YES, competitive gamers won't enjoy going to a tournament, and losing a game b/c of a more random situation, but tournament play as a whole will adjust to that ... if it's REALLY bad, something ETC-style will come up, and the game will develop a modified tournament system that's generally agreed upon, and that eliminates more random components. That's just how things work ... tournament players of 40k will adjust, because they *always have.* Warhammer 40,000 is not a tournament game. Organizers work hard to MAKE it one ... even in the simple ways of creating points or conditions assigned to the basic book missions.

The real issue is not how 6th edition will impact Tournament 40k, because it won't really. The real issue is how 6th edition will impact the fun of the game at the casual and beginner level. If the game becomes more 'who cares, it's random,' or less fun in general for those who don't constantly keep up with it (aka, NOT tournament players), you'll see a lot less people taking the game as a serious hobby, or keeping up with it. Sales will go down (as they apparently have with Fantasy), and you'll at THAT point start to see an impact on Conventions, Tournaments, and presence at game stores ... because as with any hobby, the advancement of 'new' or 'casual' gamers into tournament/traveling players inherently replaces the attrition due to life of those who preceded them.

Ramble ramble :)

SO, my buddy James and I were talking about 40k lists that are wonkier. He's adopted the style of Ork list I've always personally run/advocated, that focuses on 9 Kanz, 9 buggies, 2 battlewagons purchased as rides for 3-man suicide Nob squads, and 6 troop units with Trukks. It's a bit abysmal in Kill Points, but is entirely overwhelming and hard to deal with in objectives-based missions. Fun fun fun to play, and very competitive / effective. He was pondering a list that was similarly 'Weird' in some ways, but still competitive and fun and goofy for Grey Knights, and he wanted to have a Vindicare in it. So, with no revision at this point, I popped this one out there ...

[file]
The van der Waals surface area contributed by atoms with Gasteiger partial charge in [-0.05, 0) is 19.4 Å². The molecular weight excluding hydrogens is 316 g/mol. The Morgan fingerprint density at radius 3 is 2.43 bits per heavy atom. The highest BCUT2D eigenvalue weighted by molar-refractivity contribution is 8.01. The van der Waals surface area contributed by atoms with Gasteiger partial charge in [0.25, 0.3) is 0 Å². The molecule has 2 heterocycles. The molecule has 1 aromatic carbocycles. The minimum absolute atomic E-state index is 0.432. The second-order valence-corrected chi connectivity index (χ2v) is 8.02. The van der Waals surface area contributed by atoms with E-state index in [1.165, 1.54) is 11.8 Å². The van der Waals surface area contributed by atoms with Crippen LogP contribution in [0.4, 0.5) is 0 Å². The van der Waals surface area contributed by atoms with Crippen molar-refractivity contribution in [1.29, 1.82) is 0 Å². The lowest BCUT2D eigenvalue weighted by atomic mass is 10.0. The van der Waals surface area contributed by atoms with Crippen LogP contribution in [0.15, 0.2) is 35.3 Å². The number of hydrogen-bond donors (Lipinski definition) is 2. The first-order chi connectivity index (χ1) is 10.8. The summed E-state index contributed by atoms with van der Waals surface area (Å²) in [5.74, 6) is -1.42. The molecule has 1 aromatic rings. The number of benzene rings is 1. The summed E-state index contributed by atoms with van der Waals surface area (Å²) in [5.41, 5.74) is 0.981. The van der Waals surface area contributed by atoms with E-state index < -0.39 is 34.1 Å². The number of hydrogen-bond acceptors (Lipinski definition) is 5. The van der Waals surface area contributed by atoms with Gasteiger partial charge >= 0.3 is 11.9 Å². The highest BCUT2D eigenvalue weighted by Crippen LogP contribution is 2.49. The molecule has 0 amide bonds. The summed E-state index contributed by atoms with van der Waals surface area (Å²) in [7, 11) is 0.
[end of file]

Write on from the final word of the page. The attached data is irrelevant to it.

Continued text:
Inquisitor Coteaz - 100
Psycannon Inquisitor - 80

10 Paladins w/ 4 Psycannons, Assorted CCW - 630
Vindicare Assassin - 145

5 Acolytes w/ Storm Bolters, 3 Meltaguns, 2 Death Cults, Dozer Heavy Flamer Chimera - 155
5 Acolytes w/ Storm Bolters, 3 Meltaguns, 2 Death Cults, Dozer Heavy Flamer Chimera - 155
3 Acolytes w/ Storm Bolters, Dozer Heavy Flamer Chimera - 81
3 Acolytes w/ Storm Bolters, Dozer Heavy Flamer Chimera - 81
3 Acolytes w/ Storm Bolters, Dozer Psybolt Rhino w/ Searchlight - 72
3 Acolytes w/ Storm Bolters - 21

Dreadknight w/ Heavy Incinerator - 160
Dreadknight w/ Heavy Incinerator - 160
Dreadknight w/ Heavy Incinerator - 160

2,000 points
Paladins Combat Squad, Hiijack the Chimeras (I guess they don't have to combat squad, if you want to make a deathstar and lower your KP by reserving things, etc. etc., which is why they aren't combat squadded)

Inquisitors split to small 7-man squads in Chimeras ... 2 death cults stubborn backed by inquisitor and hidden within 5 acos, who do have meltaguns. These are your versatility troops, keep 'em in-tact.

Dreadknights follow the action, are generally great when they can't be easily focus fired, and late-game. This list is designed to impact the late-game, while acknowledging it's not 'idealized.'

3-Man acolyte squads have storm bolters so they can actually do something from the backboard when they arrive from reserves, in some games. Worth the investment. People may shoot them, but in most situations you're fine with that, or can hide them if you're not.

Dozer Rhino is to searchlight things if you really feel a need, to bring psycannons to bear early on key targets. More importantly, it's a free ride for the Vindicare, if you want to make him a bigger pain in the ass to actually kill. Sacrificing a turn of fire to hop into a covered, fortitude-capable firepoint is never a terrible idea. Plus, all his rules work with his pistol ... keep that in mind in games where you'd rather keep him with the crew and mobile, instead of sitting somewhere with a marine equivalent save (cover) asking to get dakka'ed down.

Wee, non-NOVA post for ya'll :)


  1. I agree that competitive players understand how to manage the odds in the game, and that casual players are going to be left out in the cold wondering why they bothered to break out all the models.